Top Official Says Kazakhstan Won't Help Russia Evade Western Sanctions
By RFE/RL April 01, 2022
Kazakhstan will not help Russia to evade Western sanctions imposed on Moscow over its ongoing invasion of Ukraine, a top Kazakh official has said.
In an interview with Euractiv news, however, Timur Suleimenov, the deputy chief of the Kazakh presidential office, said Kazakhstan will continue its economic ties with Russia within the Eurasian Economic Union.
Kazakhstan "will continue to invest in Russia and attract investment for Russia: there is no way for our economy to do it differently," he said. "But we will do our best to control the sanctioned goods.
"We will do our best to control any investment from a sanctioned person or entity in Kazakhstan, and this is something we wanted to convey to Europeans openly," Suleimenov said in the March 29 interview.
He said Kazakh authorities were working to change laws to make it possible to cooperate with Russia without violating sanctions.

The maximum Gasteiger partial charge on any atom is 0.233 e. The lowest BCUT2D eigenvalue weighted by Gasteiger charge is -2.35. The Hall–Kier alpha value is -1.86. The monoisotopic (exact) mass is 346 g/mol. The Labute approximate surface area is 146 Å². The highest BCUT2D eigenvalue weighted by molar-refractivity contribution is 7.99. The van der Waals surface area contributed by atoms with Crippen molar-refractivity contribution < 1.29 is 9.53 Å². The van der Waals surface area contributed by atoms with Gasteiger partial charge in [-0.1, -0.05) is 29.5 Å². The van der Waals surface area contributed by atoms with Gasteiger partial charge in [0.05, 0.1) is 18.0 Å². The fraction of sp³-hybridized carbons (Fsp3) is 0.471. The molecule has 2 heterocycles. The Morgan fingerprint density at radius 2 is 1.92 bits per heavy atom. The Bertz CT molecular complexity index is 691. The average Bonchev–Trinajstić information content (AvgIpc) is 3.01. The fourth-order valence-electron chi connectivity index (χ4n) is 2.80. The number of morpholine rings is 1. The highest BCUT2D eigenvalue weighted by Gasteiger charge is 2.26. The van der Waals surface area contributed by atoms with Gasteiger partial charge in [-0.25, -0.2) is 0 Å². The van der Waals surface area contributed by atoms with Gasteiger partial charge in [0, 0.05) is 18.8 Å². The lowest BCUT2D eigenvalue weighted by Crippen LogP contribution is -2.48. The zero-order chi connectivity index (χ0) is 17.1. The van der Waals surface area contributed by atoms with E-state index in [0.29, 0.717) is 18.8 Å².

Kazakhstan is one of Russia's largest trading partners, and the two countries share a 7,600-kilometer border.
Kazakhstan's government watched warily as Russia first annexed Crimea from Ukraine in 2014, and fomented a war in the eastern Donbas. And the government has reportedly been even more concerned about the new invasion of Ukraine, though Kazakh officials have voiced little public criticism.
"Kazakhstan respects the territorial integrity of Ukraine," Suleimenov was quoted as saying, adding that Astana "did not recognize and will not recognize" the Crimean annexation, nor the independence of the two separatist-controlled territories in eastern Ukraine.
"Kazakhstan is not part of this conflict. Yes, we are part of the Eurasian Economic Union but we are an independent state with our own system, and we will abide by the restrictions imposed on Russia and Belarus. We don't want and will not risk being placed in the same basket," Suleimenov said.
The Eurasian Economic Union is a trading bloc dominated by Russia, and includes Belarus, Armenia, and Kyrgyzstan, as well as Kazakhstan. The grouping was conceived by Moscow as a counterweight to the European Union, though experts view it as being mainly a way for Moscow to exert economic leverage over the other countries.
With reporting Euractiv and KazTAG
Copyright (c) 2022. RFE/RL, Inc. Reprinted with the permission of Radio Free Europe/Radio Liberty, 1201 Connecticut Ave., N.W. Washington DC 20036.
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